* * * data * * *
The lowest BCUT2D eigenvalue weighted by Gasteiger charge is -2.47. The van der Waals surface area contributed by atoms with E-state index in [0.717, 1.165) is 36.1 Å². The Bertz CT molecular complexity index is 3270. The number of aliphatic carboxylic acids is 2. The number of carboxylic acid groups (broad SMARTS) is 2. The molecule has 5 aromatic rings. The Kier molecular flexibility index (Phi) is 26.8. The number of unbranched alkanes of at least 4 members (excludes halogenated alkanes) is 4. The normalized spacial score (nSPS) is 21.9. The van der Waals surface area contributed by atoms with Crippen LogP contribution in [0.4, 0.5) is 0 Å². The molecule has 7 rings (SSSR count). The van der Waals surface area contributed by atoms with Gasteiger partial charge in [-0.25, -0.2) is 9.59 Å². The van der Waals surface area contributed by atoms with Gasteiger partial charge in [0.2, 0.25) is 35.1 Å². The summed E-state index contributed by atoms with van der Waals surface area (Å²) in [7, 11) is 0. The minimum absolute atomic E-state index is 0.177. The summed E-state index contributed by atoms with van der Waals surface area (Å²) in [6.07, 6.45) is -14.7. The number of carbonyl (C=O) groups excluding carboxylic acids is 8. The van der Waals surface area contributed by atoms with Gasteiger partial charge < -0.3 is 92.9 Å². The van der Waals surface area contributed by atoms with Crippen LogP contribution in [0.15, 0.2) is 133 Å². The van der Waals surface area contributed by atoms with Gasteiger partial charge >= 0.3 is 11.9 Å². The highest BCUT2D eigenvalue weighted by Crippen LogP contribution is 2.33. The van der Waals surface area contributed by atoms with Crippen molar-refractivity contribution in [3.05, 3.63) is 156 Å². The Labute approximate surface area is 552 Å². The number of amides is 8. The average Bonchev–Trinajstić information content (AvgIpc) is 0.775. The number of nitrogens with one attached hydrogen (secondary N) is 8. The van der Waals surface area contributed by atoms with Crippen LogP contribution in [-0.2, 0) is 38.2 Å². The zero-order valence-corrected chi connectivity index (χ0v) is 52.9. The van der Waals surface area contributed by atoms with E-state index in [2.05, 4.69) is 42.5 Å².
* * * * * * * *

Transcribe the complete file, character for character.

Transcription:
The lowest BCUT2D eigenvalue weighted by Gasteiger charge is -2.47. The van der Waals surface area contributed by atoms with E-state index in [0.717, 1.165) is 36.1 Å². The Bertz CT molecular complexity index is 3270. The number of aliphatic carboxylic acids is 2. The number of carboxylic acid groups (broad SMARTS) is 2. The molecule has 5 aromatic rings. The Kier molecular flexibility index (Phi) is 26.8. The number of unbranched alkanes of at least 4 members (excludes halogenated alkanes) is 4. The normalized spacial score (nSPS) is 21.9. The van der Waals surface area contributed by atoms with Crippen LogP contribution in [0.4, 0.5) is 0 Å². The molecule has 7 rings (SSSR count). The van der Waals surface area contributed by atoms with Gasteiger partial charge in [-0.25, -0.2) is 9.59 Å². The van der Waals surface area contributed by atoms with Gasteiger partial charge in [0.2, 0.25) is 35.1 Å². The summed E-state index contributed by atoms with van der Waals surface area (Å²) in [7, 11) is 0. The minimum absolute atomic E-state index is 0.177. The summed E-state index contributed by atoms with van der Waals surface area (Å²) in [6.07, 6.45) is -14.7. The number of carbonyl (C=O) groups excluding carboxylic acids is 8. The van der Waals surface area contributed by atoms with Gasteiger partial charge < -0.3 is 92.9 Å². The van der Waals surface area contributed by atoms with Crippen LogP contribution in [0.15, 0.2) is 133 Å². The van der Waals surface area contributed by atoms with Gasteiger partial charge >= 0.3 is 11.9 Å². The highest BCUT2D eigenvalue weighted by Crippen LogP contribution is 2.33. The van der Waals surface area contributed by atoms with Crippen molar-refractivity contribution in [3.05, 3.63) is 156 Å². The Labute approximate surface area is 552 Å². The number of amides is 8. The average Bonchev–Trinajstić information content (AvgIpc) is 0.775. The number of nitrogens with one attached hydrogen (secondary N) is 8. The van der Waals surface area contributed by atoms with Crippen LogP contribution in [-0.2, 0) is 38.2 Å². The zero-order valence-corrected chi connectivity index (χ0v) is 52.9. The van der Waals surface area contributed by atoms with E-state index in [2.05, 4.69) is 42.5 Å².